When the universal God actually entered history … it was as the champion of a very particular race and people. This is the strange revelation at the heart of the Old Testament story: a Being who seems at first like a particularly powerful tribal deity gradually reveals himself as the eternal YHWH, the great I Am without ever abandoning his unique covenant with the Jewish people. Indeed, the Old Testament, or at least the prophetic tradition therein, argues that Yahweh’s particularity is actually the means through which His universality will be ultimately manifested to the world. Of all the scandalous claims embedded in the Hebrew Bible none is more scandalous then this: that Israel, alone among the peoples of the earth, will have immortality as a people, and that if the rest of the world claims a share of that same immortality, they will claim it through the Jews. (246)
And of course, once again there is more. But the important point here, much like the points made by Karl Barth in his essay on the Jews found in Against the Stream, there is only one exceptional people and even they are only exceptional because God, through them, provided grace for broken people. No other nation, race or people are chosen—only those engrafted into the tree Israel by the life, death, and resurrection of Jesus Christ.

In conclusion there is so much thought provoking reading in Douthat’s book, a review might become far too lengthy. If there is any criticism it would be to simply state that adding a bit more about the emergence of radical feminism in the Catholic Church, as well as some references to the rise of some very orthodox and reformed black pastors and churches, would be helpful and add to the reader’s understanding of what is happening in Christianity in the United States.

But overall Douthat’s book superbly and very seriously meets the crisis that many Christians in the United States now find themselves facing. While upholding ecumenical dialogue and political activism by the orthodox, Douthat turns the believer back to the Church, be it Reformed or Catholic. While not forsaking the issues of the times, which include sexual morality and life issues, Douthat calls for a holistic faith that does not neglect any aspect of Christianity. Bad Religion is an important book for the days ahead.

[1] Unity School of Christianity has grown, expanded and evolved its teaching which in many cases has entered into the mainline denominations. (Consider a Course in Miracles.) On the other hand, Christian Science has insisted on staying within the teaching of Mary Baker Eddy.

Sunday, July 22, 2012

The Cross and the River of Hope

The theme of this year’s Presbyterian Women’s gathering was “River of Hope” and everywhere that theme was applied. Both spirituality and advocacy became a part of the definition of river of hope. As an orthodox reformed woman I must admit I felt a great deal of confusion while listening to both sermons and advocacy speeches. The question for me was “what is the river of hope?”

Both a text in John (4:1-42) and a text in Ezekiel (47: 1-10) were used as well as texts in the Psalms “Psalm 78: 12-16 and 65:5-13. There were more texts about rivers and water. You get the picture, if a biblical text was about a river and/or water it was a possible choice. And the liturgy was a mixture of how the river of hope is the work of the church and how it is also about God being present. For instance, one reading referred to as a litany of faith and titled “This is the river of Hope” was read by several women:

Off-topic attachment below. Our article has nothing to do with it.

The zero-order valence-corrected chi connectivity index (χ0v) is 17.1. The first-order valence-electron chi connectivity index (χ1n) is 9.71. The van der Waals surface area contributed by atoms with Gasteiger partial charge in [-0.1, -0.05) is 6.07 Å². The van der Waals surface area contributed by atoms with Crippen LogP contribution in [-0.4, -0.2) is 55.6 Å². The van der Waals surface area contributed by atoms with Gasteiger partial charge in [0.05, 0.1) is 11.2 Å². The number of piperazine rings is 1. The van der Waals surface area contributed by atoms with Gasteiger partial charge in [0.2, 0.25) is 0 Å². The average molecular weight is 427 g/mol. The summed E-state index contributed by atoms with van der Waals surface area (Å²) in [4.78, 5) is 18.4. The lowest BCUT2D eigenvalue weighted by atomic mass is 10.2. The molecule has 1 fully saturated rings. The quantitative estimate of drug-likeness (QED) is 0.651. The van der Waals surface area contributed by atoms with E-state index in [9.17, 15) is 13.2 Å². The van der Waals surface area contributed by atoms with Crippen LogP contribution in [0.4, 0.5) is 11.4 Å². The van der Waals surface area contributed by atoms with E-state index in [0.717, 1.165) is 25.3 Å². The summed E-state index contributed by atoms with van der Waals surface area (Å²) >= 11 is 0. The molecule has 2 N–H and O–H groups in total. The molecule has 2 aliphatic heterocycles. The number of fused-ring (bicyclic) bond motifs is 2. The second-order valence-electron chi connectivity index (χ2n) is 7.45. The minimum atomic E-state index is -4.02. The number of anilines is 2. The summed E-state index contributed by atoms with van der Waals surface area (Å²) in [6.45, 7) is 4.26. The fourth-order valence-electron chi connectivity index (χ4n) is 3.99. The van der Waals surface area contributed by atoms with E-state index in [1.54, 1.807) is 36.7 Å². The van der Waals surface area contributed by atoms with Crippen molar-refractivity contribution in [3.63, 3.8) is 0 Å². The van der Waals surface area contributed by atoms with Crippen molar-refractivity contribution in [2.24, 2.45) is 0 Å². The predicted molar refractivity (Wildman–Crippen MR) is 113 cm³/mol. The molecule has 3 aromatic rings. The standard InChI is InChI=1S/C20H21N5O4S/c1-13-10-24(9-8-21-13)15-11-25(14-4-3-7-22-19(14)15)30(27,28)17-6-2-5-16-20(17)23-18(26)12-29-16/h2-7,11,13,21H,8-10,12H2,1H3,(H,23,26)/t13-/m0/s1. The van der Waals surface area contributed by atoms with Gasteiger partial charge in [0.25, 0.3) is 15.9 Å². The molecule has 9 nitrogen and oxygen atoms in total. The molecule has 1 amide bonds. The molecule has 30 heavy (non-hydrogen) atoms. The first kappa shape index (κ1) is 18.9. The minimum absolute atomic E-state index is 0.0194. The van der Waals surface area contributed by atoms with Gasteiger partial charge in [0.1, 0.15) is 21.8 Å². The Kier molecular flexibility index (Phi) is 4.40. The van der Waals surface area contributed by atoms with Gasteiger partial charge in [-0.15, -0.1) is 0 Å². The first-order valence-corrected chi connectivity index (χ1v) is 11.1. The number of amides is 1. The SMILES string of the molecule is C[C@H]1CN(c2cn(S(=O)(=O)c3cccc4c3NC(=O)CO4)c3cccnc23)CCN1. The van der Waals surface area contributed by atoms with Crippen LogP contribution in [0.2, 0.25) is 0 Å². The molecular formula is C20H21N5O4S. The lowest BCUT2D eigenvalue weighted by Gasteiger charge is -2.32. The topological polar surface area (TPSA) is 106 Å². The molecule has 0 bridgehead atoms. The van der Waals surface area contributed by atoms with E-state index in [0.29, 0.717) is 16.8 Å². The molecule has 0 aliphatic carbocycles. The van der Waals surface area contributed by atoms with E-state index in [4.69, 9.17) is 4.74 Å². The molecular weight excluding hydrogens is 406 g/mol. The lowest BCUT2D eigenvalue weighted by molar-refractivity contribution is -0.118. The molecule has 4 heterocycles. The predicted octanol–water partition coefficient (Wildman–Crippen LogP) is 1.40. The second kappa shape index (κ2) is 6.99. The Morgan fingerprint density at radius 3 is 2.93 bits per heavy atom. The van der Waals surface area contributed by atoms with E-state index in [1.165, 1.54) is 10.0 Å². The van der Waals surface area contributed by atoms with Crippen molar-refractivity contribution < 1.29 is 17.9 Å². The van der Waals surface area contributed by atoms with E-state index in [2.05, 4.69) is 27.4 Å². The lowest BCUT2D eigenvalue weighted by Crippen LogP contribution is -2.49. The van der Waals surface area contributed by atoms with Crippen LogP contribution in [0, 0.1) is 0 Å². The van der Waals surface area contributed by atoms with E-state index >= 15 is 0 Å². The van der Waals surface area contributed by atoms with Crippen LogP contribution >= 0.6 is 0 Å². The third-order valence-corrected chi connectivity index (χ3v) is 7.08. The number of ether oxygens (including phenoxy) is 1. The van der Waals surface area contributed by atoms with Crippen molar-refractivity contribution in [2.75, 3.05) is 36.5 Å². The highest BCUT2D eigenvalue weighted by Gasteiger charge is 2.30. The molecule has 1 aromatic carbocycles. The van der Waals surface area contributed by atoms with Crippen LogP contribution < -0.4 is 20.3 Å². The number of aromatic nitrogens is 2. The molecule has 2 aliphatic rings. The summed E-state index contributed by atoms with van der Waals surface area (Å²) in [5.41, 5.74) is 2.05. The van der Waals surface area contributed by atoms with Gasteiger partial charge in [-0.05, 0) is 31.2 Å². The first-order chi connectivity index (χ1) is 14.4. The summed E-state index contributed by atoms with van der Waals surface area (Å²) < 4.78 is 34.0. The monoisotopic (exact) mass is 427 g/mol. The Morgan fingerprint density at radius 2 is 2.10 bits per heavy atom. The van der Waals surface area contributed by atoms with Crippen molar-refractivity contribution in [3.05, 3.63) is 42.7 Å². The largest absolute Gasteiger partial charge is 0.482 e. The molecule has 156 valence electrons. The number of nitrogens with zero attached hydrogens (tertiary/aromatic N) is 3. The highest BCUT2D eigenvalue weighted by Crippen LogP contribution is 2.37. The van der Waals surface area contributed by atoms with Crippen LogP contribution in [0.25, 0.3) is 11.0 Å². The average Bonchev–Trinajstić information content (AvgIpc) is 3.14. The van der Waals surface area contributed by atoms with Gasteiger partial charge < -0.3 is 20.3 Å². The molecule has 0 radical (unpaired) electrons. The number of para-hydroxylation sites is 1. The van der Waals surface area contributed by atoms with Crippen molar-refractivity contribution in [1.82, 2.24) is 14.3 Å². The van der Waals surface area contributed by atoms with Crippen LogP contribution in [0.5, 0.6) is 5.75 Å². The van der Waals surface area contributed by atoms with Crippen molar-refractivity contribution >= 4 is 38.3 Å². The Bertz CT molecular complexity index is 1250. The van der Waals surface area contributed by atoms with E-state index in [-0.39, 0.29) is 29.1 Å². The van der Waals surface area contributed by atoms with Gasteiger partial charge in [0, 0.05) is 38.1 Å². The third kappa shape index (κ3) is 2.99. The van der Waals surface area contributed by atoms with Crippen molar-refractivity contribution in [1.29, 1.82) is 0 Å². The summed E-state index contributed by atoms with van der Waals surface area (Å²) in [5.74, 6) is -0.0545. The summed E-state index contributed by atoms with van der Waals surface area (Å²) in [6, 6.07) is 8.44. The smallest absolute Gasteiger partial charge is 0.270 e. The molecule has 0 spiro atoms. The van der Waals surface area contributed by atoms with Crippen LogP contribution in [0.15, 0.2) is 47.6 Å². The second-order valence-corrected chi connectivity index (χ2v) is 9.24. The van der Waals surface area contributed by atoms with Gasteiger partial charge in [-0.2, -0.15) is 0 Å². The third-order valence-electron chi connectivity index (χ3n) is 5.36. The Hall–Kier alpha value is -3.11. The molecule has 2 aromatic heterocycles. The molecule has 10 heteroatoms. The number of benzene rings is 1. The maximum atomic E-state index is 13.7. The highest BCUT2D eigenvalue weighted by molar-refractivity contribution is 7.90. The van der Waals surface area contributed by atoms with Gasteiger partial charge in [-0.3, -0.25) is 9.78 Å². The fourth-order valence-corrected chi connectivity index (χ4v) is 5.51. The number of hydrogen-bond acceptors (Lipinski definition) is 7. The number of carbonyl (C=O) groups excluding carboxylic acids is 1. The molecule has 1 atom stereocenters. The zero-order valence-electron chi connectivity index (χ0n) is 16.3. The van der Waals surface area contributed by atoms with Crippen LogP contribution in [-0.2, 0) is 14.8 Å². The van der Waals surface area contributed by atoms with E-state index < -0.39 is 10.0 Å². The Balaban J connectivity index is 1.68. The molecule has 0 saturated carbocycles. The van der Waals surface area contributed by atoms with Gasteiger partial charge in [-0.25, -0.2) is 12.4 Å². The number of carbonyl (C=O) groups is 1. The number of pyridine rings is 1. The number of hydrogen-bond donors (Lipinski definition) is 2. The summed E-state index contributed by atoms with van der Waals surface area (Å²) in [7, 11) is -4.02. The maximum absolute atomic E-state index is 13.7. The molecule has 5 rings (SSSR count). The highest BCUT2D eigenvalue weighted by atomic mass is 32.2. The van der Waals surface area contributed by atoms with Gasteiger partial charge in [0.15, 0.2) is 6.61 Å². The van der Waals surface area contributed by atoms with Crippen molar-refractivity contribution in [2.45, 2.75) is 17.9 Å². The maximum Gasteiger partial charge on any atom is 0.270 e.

“I am the river that flows through poverty, prisons and pain.

I am the river that flows unafraid of war, violence and madness.

I am the river that flows boldly through our streets, cities and nations.

I am the river of courage, kindness and love.”
And then all were to read:
“We are the rivers of hope flowing deep and wide.”

In another place the liturgy as the gathering of community was:
"I am the Pishon River that flows through the land of Arabia.

I am the Gihon River that winds through Ethiopia.

I am the Tigris River that flows to the Persian Gulf.”
And then all read:

“We are all the Rivers of Hope.”

All of this, in my mind, bled into part of the reading for communion, which was both traditional and different. The difference was the troubling part:
“Today we bring bread to Christ’s table,
made by many people’s work from an unjust world
where some have plenty and must go hungry.
At this table, all are fed and no one is turned away.

We bring wine, made by many people’s work
from an unjust world where some have leisure and must struggle to survive.
At this table, all share the cup of pain and celebration and no one is denied.

These gifts shall be for us the body and blood of Christ,
our witness against hunger, our cry against injustice,
and our hope for a world where God is fully known and every child is fed.
So come, there is a place at the table for you.”
This is a mistake, an error. The bread and wine are not gifts given through the works of Christians. The bread and wine are a symbol of the gift Jesus gives to his body the Church. They are a sign that he feeds us continually because of his shed blood and broken body. In our union with him we are nourished. The communion is given by Christ Jesus—he blesses his Church with his life and his presence. The works of the church follow and they include not only good works of help and advocacy but also the right preaching of the word and the good teaching of the gospel.